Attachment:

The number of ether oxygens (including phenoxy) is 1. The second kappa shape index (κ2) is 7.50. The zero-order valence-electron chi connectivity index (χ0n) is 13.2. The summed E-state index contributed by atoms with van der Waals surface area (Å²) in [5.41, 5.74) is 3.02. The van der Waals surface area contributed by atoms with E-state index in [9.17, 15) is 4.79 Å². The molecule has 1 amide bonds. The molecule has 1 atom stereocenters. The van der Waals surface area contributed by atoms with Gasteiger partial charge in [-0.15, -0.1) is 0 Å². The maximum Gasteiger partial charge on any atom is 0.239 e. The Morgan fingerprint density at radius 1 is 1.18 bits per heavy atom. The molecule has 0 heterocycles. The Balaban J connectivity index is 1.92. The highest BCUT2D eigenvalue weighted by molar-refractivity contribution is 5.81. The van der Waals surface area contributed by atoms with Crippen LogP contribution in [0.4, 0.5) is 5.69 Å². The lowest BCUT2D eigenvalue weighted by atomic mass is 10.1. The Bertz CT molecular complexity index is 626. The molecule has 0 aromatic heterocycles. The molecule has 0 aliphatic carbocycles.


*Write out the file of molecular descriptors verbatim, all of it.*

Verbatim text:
The number of ether oxygens (including phenoxy) is 1. The second kappa shape index (κ2) is 7.50. The zero-order valence-electron chi connectivity index (χ0n) is 13.2. The summed E-state index contributed by atoms with van der Waals surface area (Å²) in [5.41, 5.74) is 3.02. The van der Waals surface area contributed by atoms with E-state index in [9.17, 15) is 4.79 Å². The molecule has 1 amide bonds. The molecule has 1 atom stereocenters. The van der Waals surface area contributed by atoms with Gasteiger partial charge in [-0.15, -0.1) is 0 Å². The maximum Gasteiger partial charge on any atom is 0.239 e. The Morgan fingerprint density at radius 1 is 1.18 bits per heavy atom. The molecule has 0 heterocycles. The Balaban J connectivity index is 1.92. The highest BCUT2D eigenvalue weighted by molar-refractivity contribution is 5.81. The van der Waals surface area contributed by atoms with Crippen LogP contribution in [0.4, 0.5) is 5.69 Å². The lowest BCUT2D eigenvalue weighted by atomic mass is 10.1. The Bertz CT molecular complexity index is 626. The molecule has 0 aromatic heterocycles. The molecule has 0 aliphatic carbocycles.